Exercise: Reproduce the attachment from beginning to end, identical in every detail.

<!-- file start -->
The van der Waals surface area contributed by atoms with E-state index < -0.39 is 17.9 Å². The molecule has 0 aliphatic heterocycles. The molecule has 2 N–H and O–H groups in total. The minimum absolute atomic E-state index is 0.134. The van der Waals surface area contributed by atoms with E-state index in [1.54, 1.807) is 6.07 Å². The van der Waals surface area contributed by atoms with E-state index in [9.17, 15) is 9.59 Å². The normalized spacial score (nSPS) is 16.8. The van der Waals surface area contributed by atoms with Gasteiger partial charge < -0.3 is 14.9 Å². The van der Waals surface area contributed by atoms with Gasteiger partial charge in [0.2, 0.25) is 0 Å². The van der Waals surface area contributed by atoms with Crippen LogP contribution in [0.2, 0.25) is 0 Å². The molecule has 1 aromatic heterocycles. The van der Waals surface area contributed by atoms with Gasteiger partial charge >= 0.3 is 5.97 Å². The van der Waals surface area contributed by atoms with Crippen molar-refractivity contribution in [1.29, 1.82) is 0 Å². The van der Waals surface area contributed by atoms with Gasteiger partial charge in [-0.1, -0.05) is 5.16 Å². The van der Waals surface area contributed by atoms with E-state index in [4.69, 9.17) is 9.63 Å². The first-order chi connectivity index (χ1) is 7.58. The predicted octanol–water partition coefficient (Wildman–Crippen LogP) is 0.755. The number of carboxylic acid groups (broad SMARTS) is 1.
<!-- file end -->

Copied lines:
The van der Waals surface area contributed by atoms with E-state index < -0.39 is 17.9 Å². The molecule has 0 aliphatic heterocycles. The molecule has 2 N–H and O–H groups in total. The minimum absolute atomic E-state index is 0.134. The van der Waals surface area contributed by atoms with E-state index in [1.54, 1.807) is 6.07 Å². The van der Waals surface area contributed by atoms with E-state index in [9.17, 15) is 9.59 Å². The normalized spacial score (nSPS) is 16.8. The van der Waals surface area contributed by atoms with Gasteiger partial charge < -0.3 is 14.9 Å². The van der Waals surface area contributed by atoms with Gasteiger partial charge in [0.2, 0.25) is 0 Å². The van der Waals surface area contributed by atoms with Crippen LogP contribution in [0.2, 0.25) is 0 Å². The molecule has 1 aromatic heterocycles. The van der Waals surface area contributed by atoms with Gasteiger partial charge >= 0.3 is 5.97 Å². The van der Waals surface area contributed by atoms with Crippen molar-refractivity contribution in [1.29, 1.82) is 0 Å². The van der Waals surface area contributed by atoms with Gasteiger partial charge in [-0.1, -0.05) is 5.16 Å². The van der Waals surface area contributed by atoms with E-state index in [4.69, 9.17) is 9.63 Å². The first-order chi connectivity index (χ1) is 7.58. The predicted octanol–water partition coefficient (Wildman–Crippen LogP) is 0.755. The number of carboxylic acid groups (broad SMARTS) is 1.